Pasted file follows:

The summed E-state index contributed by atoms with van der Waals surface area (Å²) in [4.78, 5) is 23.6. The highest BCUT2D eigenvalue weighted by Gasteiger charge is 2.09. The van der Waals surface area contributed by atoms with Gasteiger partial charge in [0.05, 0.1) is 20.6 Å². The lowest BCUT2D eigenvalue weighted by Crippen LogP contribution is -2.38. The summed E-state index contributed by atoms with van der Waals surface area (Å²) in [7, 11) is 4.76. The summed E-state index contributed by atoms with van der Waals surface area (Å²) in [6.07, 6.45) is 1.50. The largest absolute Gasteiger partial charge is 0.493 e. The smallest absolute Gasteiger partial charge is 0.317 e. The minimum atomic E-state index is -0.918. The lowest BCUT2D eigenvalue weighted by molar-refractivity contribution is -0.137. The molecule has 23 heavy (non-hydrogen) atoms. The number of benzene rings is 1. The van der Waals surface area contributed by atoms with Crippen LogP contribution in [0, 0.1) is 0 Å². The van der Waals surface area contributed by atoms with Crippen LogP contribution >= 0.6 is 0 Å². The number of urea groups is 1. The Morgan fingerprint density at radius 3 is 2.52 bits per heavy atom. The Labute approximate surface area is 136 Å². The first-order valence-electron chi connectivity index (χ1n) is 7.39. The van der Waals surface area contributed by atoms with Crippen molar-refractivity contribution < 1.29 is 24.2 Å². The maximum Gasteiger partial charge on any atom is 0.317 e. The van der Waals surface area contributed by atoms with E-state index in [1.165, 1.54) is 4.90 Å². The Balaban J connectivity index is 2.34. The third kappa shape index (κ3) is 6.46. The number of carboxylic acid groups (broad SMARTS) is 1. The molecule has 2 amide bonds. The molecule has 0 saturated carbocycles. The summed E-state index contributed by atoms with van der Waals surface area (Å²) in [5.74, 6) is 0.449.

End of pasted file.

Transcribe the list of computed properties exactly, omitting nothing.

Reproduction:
The summed E-state index contributed by atoms with van der Waals surface area (Å²) in [4.78, 5) is 23.6. The highest BCUT2D eigenvalue weighted by Gasteiger charge is 2.09. The van der Waals surface area contributed by atoms with Gasteiger partial charge in [0.05, 0.1) is 20.6 Å². The lowest BCUT2D eigenvalue weighted by Crippen LogP contribution is -2.38. The summed E-state index contributed by atoms with van der Waals surface area (Å²) in [7, 11) is 4.76. The summed E-state index contributed by atoms with van der Waals surface area (Å²) in [6.07, 6.45) is 1.50. The largest absolute Gasteiger partial charge is 0.493 e. The smallest absolute Gasteiger partial charge is 0.317 e. The minimum atomic E-state index is -0.918. The lowest BCUT2D eigenvalue weighted by molar-refractivity contribution is -0.137. The molecule has 23 heavy (non-hydrogen) atoms. The number of benzene rings is 1. The van der Waals surface area contributed by atoms with Crippen LogP contribution in [0, 0.1) is 0 Å². The van der Waals surface area contributed by atoms with Crippen LogP contribution >= 0.6 is 0 Å². The number of urea groups is 1. The Morgan fingerprint density at radius 3 is 2.52 bits per heavy atom. The Labute approximate surface area is 136 Å². The first-order valence-electron chi connectivity index (χ1n) is 7.39. The van der Waals surface area contributed by atoms with Crippen molar-refractivity contribution < 1.29 is 24.2 Å². The maximum Gasteiger partial charge on any atom is 0.317 e. The van der Waals surface area contributed by atoms with E-state index in [1.165, 1.54) is 4.90 Å². The Balaban J connectivity index is 2.34. The third kappa shape index (κ3) is 6.46. The number of carboxylic acid groups (broad SMARTS) is 1. The molecule has 2 amide bonds. The molecule has 0 saturated carbocycles. The summed E-state index contributed by atoms with van der Waals surface area (Å²) in [5.74, 6) is 0.449.